Anamosa inmates look to the future with graduation ceremonies

An inmate at the Anamosa State Penitentiary receives a high school equivalency diploma in a...
An inmate at the Anamosa State Penitentiary receives a high school equivalency diploma in a ceremony Wednesday, Dec. 13, 2017. 32 inmates graduated with either high school or apprenticeship degrees. (Dave Franzman/KCRG-TV9)(KCRG)
Published: Dec. 13, 2017 at 5:29 PM CST
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The traditional caps and gowns made an appearance. But the setting for one graduation ceremony on Wednesday was definitely different.

This year, 32 inmates serving their time at the Anamosa State Penitentiary put their time to good use by finishing high school degrees or completing apprenticeship training. And those graduates were recognized at a ceremony inside prison walls.

Twenty of the inmates finished their high school degrees. Twelve others completed courses in trades like computer operator, welding, plumber, electrician and other skills.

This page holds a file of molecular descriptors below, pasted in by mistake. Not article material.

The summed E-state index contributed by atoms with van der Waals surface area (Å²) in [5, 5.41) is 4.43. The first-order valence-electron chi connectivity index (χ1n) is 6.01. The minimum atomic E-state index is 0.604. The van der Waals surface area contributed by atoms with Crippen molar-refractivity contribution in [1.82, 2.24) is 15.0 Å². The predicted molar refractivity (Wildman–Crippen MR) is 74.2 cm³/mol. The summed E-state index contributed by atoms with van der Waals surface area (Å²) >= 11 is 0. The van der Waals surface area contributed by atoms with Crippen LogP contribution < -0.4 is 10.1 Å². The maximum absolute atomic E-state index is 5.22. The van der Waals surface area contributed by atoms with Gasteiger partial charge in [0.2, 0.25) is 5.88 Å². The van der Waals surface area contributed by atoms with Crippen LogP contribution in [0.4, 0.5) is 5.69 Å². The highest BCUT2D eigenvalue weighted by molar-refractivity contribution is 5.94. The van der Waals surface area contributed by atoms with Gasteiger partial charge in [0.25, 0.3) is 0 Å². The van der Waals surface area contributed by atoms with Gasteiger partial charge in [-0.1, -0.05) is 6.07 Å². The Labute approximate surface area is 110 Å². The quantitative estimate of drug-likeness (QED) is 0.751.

Some of the inmates may put their new degrees to good use quickly with some expecting release soon.

Noah LaPrei, who has a few years to go, thinks having a degree might even help him win early release from the parole board.

“Whatever positive steps I can make to look better in the parole board’s eyes, it’s great. But for myself, it’s a great thing too to get a degree now and not struggle to get one when I’m out in my 20s or 30s,” he said.

Several inmate graduates say they won’t stop with the degree received Wednesday. Some new high school graduates plan to go on to apprenticeship training while serving time.

Others may start some college degrees behind bars.

Arthur Benson, the oldest high school graduate at this ceremony at age 39, thinks it will help him teach his kids at home.

“It made me feel better on the inside. I can go into places with confidence maybe further my education and attend a community college,” he said.

Kirkwood Community College along with Iowa Prison Industries offers 17 certified apprenticeship programs behind bars along with the high school equivalency classes.